By: Carlos de la Fuente
I recently visited Chile to conduct a survey of the readiness of that beautiful country to support an open government data (OGD) program. This is part of the Web Foundation’s OGD project, funded by the Open Society Institute and the Omidyar Network, the other part being our survey in Ghana. My organization, CTIC, is partnering with the Web Foundation on this interesting project.
Chile is a democracy under construction. It is gradually overcoming the fears of the past and is progressing on the constructive thinking of its leaders and the generational change within their governments. Chile, now more than ever, has a government capable of decisively deliver new visions and new governance schemes. There is ample room for ideas from young people who are aware of the value of democracy and the value of citizen participation as a cornerstone for achieving progress. Chile has always been a prosperous country with a leadership role in Latin America. Chile’s history has been tarnished by a cruel dictatorship. It now seeks to reposition itself based on values that permeate its citizenry.
Conquered fears, feuds identified, with a great view of the inherent potential, there are indications that Chile’s government may be prepared to move toward an era of open government and to free its government data from its dark data mine.
Outside of the government, enthusiastic civil society groups are already taking government data this is available and are creating products aimed at encouraging accountable governance. But it is also essential for the private sector to become more enthusiastic and think about what services it could provide based on data available now and in the future.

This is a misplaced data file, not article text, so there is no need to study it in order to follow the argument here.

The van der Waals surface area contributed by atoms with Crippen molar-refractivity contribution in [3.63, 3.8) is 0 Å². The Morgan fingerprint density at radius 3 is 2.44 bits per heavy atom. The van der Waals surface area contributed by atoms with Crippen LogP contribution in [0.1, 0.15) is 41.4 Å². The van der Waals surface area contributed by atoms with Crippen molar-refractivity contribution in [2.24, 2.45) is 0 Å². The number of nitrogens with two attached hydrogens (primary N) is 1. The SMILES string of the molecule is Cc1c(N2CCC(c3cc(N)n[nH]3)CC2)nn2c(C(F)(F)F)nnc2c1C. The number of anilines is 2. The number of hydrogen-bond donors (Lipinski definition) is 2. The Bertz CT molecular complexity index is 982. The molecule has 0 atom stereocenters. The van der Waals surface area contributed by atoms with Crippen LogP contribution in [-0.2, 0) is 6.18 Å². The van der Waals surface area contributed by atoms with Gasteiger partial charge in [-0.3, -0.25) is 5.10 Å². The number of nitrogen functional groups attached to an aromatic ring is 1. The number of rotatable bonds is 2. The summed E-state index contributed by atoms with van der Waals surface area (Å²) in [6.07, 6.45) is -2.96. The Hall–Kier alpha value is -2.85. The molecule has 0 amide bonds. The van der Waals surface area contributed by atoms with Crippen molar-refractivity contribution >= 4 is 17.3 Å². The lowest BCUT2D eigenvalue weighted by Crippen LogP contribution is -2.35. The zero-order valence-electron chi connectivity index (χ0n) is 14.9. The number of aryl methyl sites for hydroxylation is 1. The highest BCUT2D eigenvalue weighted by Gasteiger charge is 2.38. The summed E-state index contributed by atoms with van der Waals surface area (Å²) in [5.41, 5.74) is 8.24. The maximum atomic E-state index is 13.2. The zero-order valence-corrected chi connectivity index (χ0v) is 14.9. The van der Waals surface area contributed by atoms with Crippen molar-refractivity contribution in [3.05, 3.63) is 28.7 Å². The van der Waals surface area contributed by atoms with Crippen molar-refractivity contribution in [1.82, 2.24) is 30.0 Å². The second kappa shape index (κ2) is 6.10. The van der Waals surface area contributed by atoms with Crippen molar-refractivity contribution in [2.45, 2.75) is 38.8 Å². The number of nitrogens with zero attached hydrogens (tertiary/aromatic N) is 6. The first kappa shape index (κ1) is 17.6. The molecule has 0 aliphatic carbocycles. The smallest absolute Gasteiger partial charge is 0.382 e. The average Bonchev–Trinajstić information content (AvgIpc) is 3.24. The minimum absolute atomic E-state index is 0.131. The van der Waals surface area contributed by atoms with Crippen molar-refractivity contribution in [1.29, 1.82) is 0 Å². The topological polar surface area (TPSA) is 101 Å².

There is plenty of data in the mines of government information systems which could be released to become the source of new commercial and social services. Data sets that are, in short, politically insensitive could stimulate entrepreneurial activity and economic growth and development. It would not be a bad idea to ask prospective consumers what information they need, and use that input to help define the appropriate strategy for opening up data.
It is important for Chile to address concerns about launching a transparency law. Once the challenge is met, it’s time to step up to the opening of data. I’m sure that later in time there will be another blog post talking about the quality of its open government.
The world watched and rejoiced on 13 October as Chile rescued 33 miners from the San José copper and gold mine near Copiapó. Now it’s time to free Chile’s government data. Chile seems ready.